Does Facebook know whether your political preferences are progressive, conservative, or somewhere in between? Yes, there’s an algorithm for that. You can find out for yourself how Facebook categorizes your political predilections and uses them to determine which ads you see (or don’t see). Here’s how:
- On your computer (not a mobile device) log in to your Facebook account and go to Ad Preferences. Once on your “ad preferences” page, you will see what Facebook considers are your preferences, divided into various categories including “Business and Industry,” “News and Entertainment,” “Hobbies and Activities,” “Technology,” “People,” etc. There is a drop-down menu entitled “More” that has additional areas of data Facebook collects about you.
Each of the “preference” categories includes both specific pages you’ve liked and broader categories of things Facebook thinks you’re into based on every click, scroll, and hover you’ve made in your Newsfeed,” Thrillist reports.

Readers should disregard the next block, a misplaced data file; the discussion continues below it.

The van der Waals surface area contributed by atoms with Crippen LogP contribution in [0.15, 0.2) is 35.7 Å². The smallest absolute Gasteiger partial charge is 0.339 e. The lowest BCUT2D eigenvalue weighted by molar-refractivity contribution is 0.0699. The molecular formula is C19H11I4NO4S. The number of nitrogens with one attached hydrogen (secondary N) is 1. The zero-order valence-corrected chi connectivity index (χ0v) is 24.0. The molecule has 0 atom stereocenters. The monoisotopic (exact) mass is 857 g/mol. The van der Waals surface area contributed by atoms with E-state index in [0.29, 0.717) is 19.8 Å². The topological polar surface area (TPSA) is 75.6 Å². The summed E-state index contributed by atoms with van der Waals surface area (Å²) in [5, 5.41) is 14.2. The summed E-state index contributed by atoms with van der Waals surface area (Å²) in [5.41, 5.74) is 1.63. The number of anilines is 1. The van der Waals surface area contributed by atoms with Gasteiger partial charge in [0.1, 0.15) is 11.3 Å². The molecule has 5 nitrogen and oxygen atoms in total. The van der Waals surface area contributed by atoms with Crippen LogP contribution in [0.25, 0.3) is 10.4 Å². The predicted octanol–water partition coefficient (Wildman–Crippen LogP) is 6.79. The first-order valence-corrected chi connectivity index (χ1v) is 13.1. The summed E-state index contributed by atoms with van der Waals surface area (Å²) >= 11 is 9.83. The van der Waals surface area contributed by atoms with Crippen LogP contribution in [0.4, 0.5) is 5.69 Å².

- On your “Ad Preference” page, go to the “More” drop-down menu, and select “Lifestyle and Culture.” Go to “Your Information,” and select “Your Categories.” Within “Your Categories,” you will find a box entitled “US Politics” and it will show in parenthesis how Facebook’s algorithm categorizes you politically.
- If Facebook got your political preference wrong, or if you prefer Facebook not use your political leanings to decide which ads you should see, you can opt out. Just hover over the “US Politics” box and click the “X.”
Even if you never discuss politics on your Facebook timeline, even if you have never visited or “liked” a politician’s Facebook page, even if you have tried to remain politically under the radar, Facebook has put you in a political category. Absent concrete information about candidates or causes, Facebook uses a “birds of a feather, flock together” theorem to determine your political persuasion.
Facebook assesses “the self-professed political identities of people who like the same pages that you do, and lumping you in with them.”
Needless to say, the information Facebook is gathering on the political leanings of its 204 million U.S. users is invaluable for political campaigns, political parties, political action committees, and others looking for people who could be positively or negatively influenced by candidates or causes.
- For more on the story, see Thrillist
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